TPS65251-x is a power management IC with three step-down buck converters. Both high-side and low-side MOSFETs are integrated to provide fully synchronous conversion with higher efficiency. TPS65251-x can support 4.5- to 18-V input supply, high load current, 300-kHz to 2.2-MHz clocking. The buck converters have an optional PSM mode, which can improve power dissipation during light loads. Alternatively, the device implements a constant frequency mode by connecting the LOW_P pin to ground. The wide switching frequency of 300 kHz to 2.2 MHz allows for efficiency and size optimization. The switching frequency is adjustable by selecting a resistor to ground on the ROSC pin. The SYNC pin also provides a means to synchronize the power converter to an external signal. Input ripple is reduced by 180° out-of-phase operation between Buck 1 and Buck 2. Buck 3 operates in phase with Buck 2.
All three buck converters have peak current mode control which simplifies external frequency compensation. A traditional type II compensation network can stabilize the system and achieve fast transient response. Moreover, an optional capacitor in parallel with the upper resistor of the feedback divider provides one more zero and makes the crossover frequency over 100 kHz.
Each buck converter has an individual current limit, which can be set up by a resistor to ground from the RLIM pin. The adjustable current limiting enables high-efficiency design with smaller and less expensive inductors.
The device has two built-in LDO regulators. During a standby mode, the 3.3-V LDO and the 6.5-V LDO can be used to drive MCU and other active loads. By this, the system is able to turn off the three buck converters and improve the standby efficiency.
The device has a power-good comparator monitoring the output voltage. Each converter has its own soft-start and enable pins, which provide independent control and programmable soft-start.
To select the internal switching frequency, connect a resistor from ROSC to ground. Figure 19 shows the required resistance for a given switching frequency.
For operation at 800 kHz, a 230-kΩ resistor is required.
The status of the SYNC pin is ignored during start-up and the TPS65251’s control only synchronizes to an external signal after the PGOOD signal is asserted. The status of the SYNC pin is ignored during start-up and the TPS65251 only synchronizes to an external clock if the PGOOD signal is asserted. When synchronization is applied, the PWM oscillator frequency must be lower than the sync pulse frequency to allow the external signal trumping the oscillator pulse reliably. When synchronization is not applied, the SYNC pin should be connected to ground.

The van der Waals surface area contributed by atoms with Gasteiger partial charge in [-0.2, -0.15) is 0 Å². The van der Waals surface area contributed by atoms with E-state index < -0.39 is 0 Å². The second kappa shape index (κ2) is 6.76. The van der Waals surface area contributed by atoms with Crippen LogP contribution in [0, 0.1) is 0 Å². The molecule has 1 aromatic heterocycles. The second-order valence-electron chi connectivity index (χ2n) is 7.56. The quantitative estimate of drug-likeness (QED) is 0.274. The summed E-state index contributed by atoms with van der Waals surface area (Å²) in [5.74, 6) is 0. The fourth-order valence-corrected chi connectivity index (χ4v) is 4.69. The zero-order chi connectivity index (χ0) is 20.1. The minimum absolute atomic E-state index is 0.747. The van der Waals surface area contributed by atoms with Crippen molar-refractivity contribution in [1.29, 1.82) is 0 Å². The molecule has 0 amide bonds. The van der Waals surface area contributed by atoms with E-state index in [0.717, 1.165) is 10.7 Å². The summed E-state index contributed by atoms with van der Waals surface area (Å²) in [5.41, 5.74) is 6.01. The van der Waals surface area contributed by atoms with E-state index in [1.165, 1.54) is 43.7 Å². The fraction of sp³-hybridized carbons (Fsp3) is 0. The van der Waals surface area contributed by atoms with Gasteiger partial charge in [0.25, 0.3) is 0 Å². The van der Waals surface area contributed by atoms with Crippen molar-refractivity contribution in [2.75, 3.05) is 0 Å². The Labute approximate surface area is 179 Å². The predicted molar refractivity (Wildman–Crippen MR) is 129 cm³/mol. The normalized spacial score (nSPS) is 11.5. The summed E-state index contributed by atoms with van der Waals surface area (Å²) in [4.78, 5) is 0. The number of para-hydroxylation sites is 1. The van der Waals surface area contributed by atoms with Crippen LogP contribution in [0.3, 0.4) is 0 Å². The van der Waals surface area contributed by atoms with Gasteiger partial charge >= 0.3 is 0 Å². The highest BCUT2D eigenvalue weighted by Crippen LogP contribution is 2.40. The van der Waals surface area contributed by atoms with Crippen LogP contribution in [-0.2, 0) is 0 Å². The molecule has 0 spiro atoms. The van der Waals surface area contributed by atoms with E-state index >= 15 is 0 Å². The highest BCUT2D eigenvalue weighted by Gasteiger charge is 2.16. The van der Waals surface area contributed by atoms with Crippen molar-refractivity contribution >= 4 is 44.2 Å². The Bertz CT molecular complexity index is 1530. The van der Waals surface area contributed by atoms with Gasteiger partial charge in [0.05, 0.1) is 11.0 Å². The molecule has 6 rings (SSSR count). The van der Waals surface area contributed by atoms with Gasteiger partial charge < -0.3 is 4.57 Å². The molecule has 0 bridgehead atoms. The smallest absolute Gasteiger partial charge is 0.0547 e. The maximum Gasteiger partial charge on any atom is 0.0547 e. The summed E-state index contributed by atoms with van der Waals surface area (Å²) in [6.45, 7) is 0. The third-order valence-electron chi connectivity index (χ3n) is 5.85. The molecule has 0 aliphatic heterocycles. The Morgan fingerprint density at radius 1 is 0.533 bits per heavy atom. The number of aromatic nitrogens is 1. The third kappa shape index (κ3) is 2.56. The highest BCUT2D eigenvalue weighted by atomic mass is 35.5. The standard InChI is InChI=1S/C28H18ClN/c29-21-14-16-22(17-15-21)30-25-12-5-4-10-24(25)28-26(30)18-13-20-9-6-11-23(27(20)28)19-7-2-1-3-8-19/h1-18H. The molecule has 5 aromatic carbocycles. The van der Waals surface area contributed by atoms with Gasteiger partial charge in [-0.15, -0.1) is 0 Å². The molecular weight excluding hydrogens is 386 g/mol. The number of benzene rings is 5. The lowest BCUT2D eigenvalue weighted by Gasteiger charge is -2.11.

Buck 1 has a low conduction resistance compared to Buck 2 and 3. Normally Buck 1 is used to drive higher system loads. Buck 2 and 3 are used to drive some peripheral loads like I/O and line drivers. The combination of Buck 2's and Buck 3’s loads may be on par with Buck 1’s load. To reduce input ripple current, Buck 2 operates in phase with Buck 3; Buck 1 and Buck 2 operate 180° out-of-phase. This enables the system, having less input ripple, to lower component cost, save board space, and reduce EMI.
If a delayed start-up is required on any of the buck converters, fit a ceramic capacitor to the ENx pins. The delay added is approximately 1.67 ms per nF connected to the pin. Note that the EN pins have a weak 1-µA pull-up to the 3V3 rail.
The device has an internal pullup current source of 5 µA that charges an external slow-start capacitor to implement a slow-start time. Equation 2 shows how to select a slow-start capacitor based on an expected slow-start time. The voltage reference (VREF) is 0.8 V and the slow-start charge current (Iss) is 5 µA. The soft-start circuit requires 1 nF per 200 µs to be connected at the SS pin. A 1-ms soft-start time is implemented for all converters fitting 4.7 nF to the relevant pins.
The output voltage is set with a resistor divider from the output node to the FB pin. TI recommends to use 1% tolerance or better divider resistors. To improve efficiency at light load, start with 40.2 kΩ for the R1 resistor and use Equation 3 to calculate R2.
Use 10-µF X7R/X5R ceramic capacitors at the input of the converter inputs. Connect these capacitors as close as physically possible to the input pins of the converters.